O’Neill merger predictions play out
In September, the Gazette spoke with Susan Spence Wach, the associate vice-president of academic programs at Dalhousie University, about the upcoming merger of the Nova Scotia Agricultural College (NSAC) with Dalhousie University. With discussions in the early stages, not much was certain. Now, three months later, a few things are clearer.
Mainly, NSAC will likely become a faculty of Dal. “This isn’t the final decision,” says Spence Wach, who is a co-leader in the merger talks. “But this is a good time for you to know that it would be a faculty, likely a faculty of agriculture.”
This structure would mean that Dal students could study at the Bible Hill campus sometime in the near future. The goal is to have students enrolled in a merged institution for the 2012 fall term.
A concern among NSAC students, however, has been the preservation of their campus identity. As a faculty, the NSAC would be executively administered by Dal. When faced with a similar recommendation to incorporate with Dal earlier this year, students and staff of NSCAD University in Halifax were strongly opposed.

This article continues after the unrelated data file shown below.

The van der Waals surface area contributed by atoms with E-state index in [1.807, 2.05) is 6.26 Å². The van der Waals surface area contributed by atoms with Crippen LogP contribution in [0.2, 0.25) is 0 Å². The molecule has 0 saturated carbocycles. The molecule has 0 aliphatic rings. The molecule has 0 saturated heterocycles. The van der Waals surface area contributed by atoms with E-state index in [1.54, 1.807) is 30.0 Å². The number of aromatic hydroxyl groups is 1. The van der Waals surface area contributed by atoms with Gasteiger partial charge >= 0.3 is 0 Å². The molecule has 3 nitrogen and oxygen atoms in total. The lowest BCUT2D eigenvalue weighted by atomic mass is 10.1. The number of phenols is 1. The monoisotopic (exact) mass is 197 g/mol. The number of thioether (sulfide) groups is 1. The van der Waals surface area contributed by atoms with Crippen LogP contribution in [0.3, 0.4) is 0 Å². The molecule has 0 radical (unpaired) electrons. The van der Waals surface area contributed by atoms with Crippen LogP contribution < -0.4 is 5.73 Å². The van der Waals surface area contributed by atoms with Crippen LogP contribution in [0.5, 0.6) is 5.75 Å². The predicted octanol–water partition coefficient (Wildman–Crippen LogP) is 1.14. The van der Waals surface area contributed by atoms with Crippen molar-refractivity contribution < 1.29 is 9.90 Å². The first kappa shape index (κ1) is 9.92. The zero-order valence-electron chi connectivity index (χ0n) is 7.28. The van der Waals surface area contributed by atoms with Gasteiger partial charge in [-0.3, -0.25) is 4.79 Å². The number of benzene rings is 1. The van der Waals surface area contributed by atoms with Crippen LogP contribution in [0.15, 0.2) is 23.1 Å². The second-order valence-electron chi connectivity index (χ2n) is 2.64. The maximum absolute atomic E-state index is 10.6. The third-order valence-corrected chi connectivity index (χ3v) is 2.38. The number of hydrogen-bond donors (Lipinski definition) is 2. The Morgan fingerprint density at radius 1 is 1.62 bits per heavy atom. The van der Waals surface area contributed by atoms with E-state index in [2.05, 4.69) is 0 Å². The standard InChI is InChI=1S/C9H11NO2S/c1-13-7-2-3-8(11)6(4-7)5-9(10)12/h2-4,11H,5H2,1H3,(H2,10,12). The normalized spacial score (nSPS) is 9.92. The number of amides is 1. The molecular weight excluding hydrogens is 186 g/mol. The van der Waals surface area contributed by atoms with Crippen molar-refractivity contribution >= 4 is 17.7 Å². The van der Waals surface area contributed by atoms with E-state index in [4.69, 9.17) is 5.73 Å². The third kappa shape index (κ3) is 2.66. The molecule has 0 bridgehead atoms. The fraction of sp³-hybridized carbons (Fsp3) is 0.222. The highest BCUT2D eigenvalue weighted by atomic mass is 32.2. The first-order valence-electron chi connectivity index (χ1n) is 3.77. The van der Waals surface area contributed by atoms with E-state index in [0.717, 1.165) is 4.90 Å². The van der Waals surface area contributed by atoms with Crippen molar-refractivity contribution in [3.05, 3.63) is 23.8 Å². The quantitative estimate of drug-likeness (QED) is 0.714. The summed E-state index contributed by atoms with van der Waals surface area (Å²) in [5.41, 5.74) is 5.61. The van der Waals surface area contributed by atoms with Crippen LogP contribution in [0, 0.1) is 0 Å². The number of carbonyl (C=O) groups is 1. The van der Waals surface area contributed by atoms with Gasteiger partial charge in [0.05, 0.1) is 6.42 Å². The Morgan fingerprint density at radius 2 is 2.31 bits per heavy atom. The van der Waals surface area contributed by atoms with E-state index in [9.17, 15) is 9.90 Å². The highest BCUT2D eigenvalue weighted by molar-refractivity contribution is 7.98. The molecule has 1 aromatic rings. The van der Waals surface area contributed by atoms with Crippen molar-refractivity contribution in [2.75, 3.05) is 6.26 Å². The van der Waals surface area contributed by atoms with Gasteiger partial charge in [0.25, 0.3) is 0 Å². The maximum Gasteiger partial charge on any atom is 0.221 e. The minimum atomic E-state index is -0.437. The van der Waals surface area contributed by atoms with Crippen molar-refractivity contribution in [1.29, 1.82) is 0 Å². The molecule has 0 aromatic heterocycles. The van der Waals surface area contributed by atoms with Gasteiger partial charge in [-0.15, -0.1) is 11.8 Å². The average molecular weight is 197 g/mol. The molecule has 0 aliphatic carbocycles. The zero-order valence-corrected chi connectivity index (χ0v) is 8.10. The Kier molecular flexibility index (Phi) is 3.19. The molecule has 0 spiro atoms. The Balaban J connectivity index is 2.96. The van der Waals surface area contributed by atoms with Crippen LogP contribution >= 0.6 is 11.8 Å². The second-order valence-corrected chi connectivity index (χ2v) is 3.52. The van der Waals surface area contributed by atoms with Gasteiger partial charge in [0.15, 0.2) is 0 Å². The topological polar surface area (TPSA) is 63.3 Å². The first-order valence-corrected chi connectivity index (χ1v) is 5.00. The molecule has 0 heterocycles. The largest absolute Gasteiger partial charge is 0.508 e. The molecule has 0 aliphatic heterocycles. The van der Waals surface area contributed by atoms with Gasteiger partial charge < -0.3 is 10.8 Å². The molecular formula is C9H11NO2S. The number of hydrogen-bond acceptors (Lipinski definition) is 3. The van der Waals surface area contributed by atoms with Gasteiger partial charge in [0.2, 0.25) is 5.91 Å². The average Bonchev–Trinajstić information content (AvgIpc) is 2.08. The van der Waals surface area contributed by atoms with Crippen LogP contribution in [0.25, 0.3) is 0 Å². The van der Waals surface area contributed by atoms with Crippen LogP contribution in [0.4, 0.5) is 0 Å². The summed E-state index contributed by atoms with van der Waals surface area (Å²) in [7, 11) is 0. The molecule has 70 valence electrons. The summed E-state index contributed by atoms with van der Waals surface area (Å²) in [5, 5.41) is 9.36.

Spence Wach calls the two situations “very different.” In the case of NSAC, she says, an existing relationship means students are more open to the idea, while a geographically distinct campus allows the school to retain its own distinct character.
According to last year’s O’Neill Report, Dal has already been approving and granting joint degrees with NSAC. The agricultural school is also transitioning out of being a government-run institution, which means it is in a much different state from the entirely independent NSCAD.
Questions have been raised, though. One of the most frequently asked pertains to NSAC’s new name. The college has colloquially been referred to as ‘The A.C.,’ and, taking this into consideration, the name ‘Dalhousie Agricultural Campus’ has been suggested. “By being able to formally refer to it as the ‘Agricultural Campus’ you are still able to retain that ‘A.C.,’” Spence Wach says, “So that’s where we’re at with the naming.”
Since John MacDonell, the Nova Scotia minister of agriculture, first announced the merger last May, officials have insisted that cost-cutting was not the basis behind the decision. Rather, MacDonell said the intention was to “ensure that NSAC could compete with similar institutions in larger centers, and excel on the national and international stage.”
With Dal’s recent 3.5 per cent budget cuts and three per cent tuition increase, and a $14.6 million budget shortfall in 2011, Spence Wach says “It’s safe to say there are concerns from universities.” However, she says she is unable to comment on tuition and faculty salaries at this stage of discussions.
The O’Neill Report, which argued for the amalgamation of a number of Nova Scotia schools with Dal, including NSCAD and NSAC, stated, “there are no evident cost savings from the [NSAC] merger.”